Once Windows restarts, the BitLocker setup should pop up automatically with a check mark next to drive setup. Click Next to start the actual hard drive encryption.
On the next screen, you’ll get to choose your BitLocker security options. If you don’t have a TPM installed, you won’t be able to use a PIN for startup, but only a USB key.
You’ll be asked to insert a USB stick at which point it will save the startup key there. Next you’ll need to also create a recovery key. You can save it to a USB drive, to a file or print it. It’s best not to print it.
After this, you’ll finally be asked if you’re ready to encrypt the hard drive, which will require a restart.
If all goes well and Windows is able to read the encryption keys off your USB stick or from the TPM, then you should see a dialog pop up telling you that the drive is being encrypted.
Once completed, your data is now safely encrypted and cannot be accessed without your keys. Again, it’s important to note that using BitLocker without TPM is a lot less secure and even if you use TPM, you need to use it with a PIN or with a USB key or with both to be truly protected.
Also, it’s worthwhile to note that while you are logged in, the keys are stored in RAM memory. If you put your computer to sleep, the keys could be stolen by savvy hackers, so you should always shutdown your computer when you’re not using it. Now let’s talk about FileVault in OS X.
FileVault in OS X
FileVault in OS X provides the same functionality as BitLocker does in Windows. You can encrypt the entire drive and a separate boot volume is created to store user authentication information unencrypted.
To use FileVault, you need to go to System Preferences and click on Security & Privacy.
Now click on the FileVault tab and click on the Turn On FileVault button. If the button is disabled, you have to click the little yellow lock at the bottom left of the dialog and enter your system password in order to make changes.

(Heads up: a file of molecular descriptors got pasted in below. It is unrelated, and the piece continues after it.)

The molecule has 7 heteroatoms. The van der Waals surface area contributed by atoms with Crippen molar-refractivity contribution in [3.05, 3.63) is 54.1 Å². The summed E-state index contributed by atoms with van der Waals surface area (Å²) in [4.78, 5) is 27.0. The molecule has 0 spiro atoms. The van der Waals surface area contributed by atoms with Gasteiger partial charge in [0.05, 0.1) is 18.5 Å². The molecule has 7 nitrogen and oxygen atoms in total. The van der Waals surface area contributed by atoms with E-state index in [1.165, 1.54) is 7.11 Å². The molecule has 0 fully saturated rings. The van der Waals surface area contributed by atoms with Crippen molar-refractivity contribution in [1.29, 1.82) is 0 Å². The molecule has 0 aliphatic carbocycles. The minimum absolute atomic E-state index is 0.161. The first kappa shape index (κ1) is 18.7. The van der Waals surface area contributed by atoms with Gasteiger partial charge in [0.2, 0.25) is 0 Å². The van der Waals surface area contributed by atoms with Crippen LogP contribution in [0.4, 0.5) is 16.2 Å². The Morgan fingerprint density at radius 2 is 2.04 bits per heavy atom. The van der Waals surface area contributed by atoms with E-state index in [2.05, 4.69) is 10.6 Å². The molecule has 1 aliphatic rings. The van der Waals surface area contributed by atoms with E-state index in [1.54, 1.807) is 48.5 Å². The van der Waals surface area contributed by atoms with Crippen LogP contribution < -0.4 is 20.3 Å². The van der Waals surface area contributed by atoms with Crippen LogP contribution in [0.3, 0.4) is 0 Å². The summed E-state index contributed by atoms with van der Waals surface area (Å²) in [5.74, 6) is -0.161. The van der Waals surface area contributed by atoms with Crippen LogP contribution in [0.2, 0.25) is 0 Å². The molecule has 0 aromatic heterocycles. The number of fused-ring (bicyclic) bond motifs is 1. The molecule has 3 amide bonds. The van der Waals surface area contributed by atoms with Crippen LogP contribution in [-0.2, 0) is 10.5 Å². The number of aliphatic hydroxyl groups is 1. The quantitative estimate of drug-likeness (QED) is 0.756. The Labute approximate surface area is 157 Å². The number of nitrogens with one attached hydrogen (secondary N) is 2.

Now you will be asked where you want to store your recovery key. You can either store it in iCloud or you can get a recovery key code and then store it in a safe place. I would highly recommend against using iCloud, even though that is easier, because if law enforcement or a hacker needs to break into your computer, all they have to do is get access to your iCloud account to remove the encryption.
Now you’ll be asked to restart your computer and when OS X logs back in, the encryption process will begin. You can go back into Security and Privacy to see the progress of the encryption. You should expect the computer performance to be slightly impacted in the range of 5 to 10% slower. If you have a new MacBook, the impact may be less.
As mentioned earlier, all full-disk encryption can still be hacked because the keys get stored in RAM while you’re logged in. You must always shut down the computer instead of putting it to sleep and you should always disable automatic login. In addition, if you use a pre-boot PIN or password, you’ll have the most security and it will be extremely difficult for even technical forensic experts to crack into your hard drive. Have any questions, post a comment. Enjoy!